FOR IMMEDIATE RELEASE|
WEDNESDAY, SEPTEMBER 4, 2002
TDD (202) 514-1888
JUSTICE DEPARTMENT REACHES AGREEMENT TO RESOLVE
POLICE MISCONDUCT CASE AGAINST COLUMBUS POLICE DEPARTMENT
WASHINGTON, D.C. – The Department of Justice today announced that it has reached agreement with the city of Columbus, Ohio to resolve its police misconduct lawsuit against the Columbus Division of Police (CDP).
Under the agreement, the United States will review CDP training classes, the documentation of alleged misconduct and internal investigations. Today's agreement allows the Department to review CDP procedures through December 2003. If the Justice Department determines that a pattern or practice of misconduct exists, it has the authority to re-file the lawsuit.
"We are pleased that a resolution of this matter has finally been reached," said Assistant Attorney General Ralph F. Boyd, Jr. "We believe this agreement will help protect everyone's constitutional rights without compromising the effectiveness of the CDP in carrying out its critical law enforcement responsibilities."
The October 1999 lawsuit, filed in U.S. District Court for the Southern District of Ohio, alleged that the CDP engaged in a pattern or practice of excessive force. Since the complaint's filing, the CDP has made significant improvements in its policies, procedures and practices. These reforms include:
§revised "use of force" policies, procedures for reporting and investigating allegations of misconduct, and training to ensure that the conduct of CDP officers meets constitutional standards;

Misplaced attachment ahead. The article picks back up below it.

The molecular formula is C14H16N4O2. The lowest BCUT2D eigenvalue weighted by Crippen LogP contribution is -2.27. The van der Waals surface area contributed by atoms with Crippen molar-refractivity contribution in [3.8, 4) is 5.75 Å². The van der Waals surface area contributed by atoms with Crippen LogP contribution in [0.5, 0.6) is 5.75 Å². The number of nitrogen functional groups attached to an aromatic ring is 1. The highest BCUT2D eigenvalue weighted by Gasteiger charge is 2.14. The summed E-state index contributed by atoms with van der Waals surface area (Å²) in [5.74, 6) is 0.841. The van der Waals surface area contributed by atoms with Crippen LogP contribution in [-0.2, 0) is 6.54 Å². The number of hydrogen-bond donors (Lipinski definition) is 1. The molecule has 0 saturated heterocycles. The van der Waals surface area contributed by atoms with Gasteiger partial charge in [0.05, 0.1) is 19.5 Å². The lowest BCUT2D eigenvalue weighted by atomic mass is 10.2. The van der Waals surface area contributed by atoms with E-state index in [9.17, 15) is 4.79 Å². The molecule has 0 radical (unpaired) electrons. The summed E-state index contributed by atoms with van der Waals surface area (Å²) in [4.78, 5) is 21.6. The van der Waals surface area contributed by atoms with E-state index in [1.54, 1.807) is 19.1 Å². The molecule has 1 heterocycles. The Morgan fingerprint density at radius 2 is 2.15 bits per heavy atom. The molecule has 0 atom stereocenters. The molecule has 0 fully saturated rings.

§changes to handle police misconduct complaints, including the expansion of the CDP's Internal Affairs Bureau;
§procedures that ensure comprehensive investigations into citizen complaints of police brutality and other serious misconduct; and
§policies to address allegations of racial discriminatory policing.
If implemented properly, these reforms should remedy the pattern or practice of misconduct. The agreement provides mechanisms to ensure that reforms are implemented.
Under the 1994 Crime Bill, the Justice Department has the authority to conduct investigations and file civil suits against law enforcement agencies that engage in a pattern or practice of misconduct. The lawsuit against Columbus has been the only time the Justice Department has filed contested litigation.
Today's agreement is the eighth settlement under the 1994 Crime Bill. Other settlements entered during the Bush Administration include the Cincinnati Police Department, the District of Columbia Metropolitan Police Department and the Highland Park, Illinois Police Department. The Justice Department continues to monitor settlements covering the Los Angeles Police Department, the New Jersey State Police, the Steubenville, Ohio Police Department and the Pittsburgh Bureau of Police.
For more information on the Justice Department's enforcement efforts, see www.usdoj.gov/crt/split.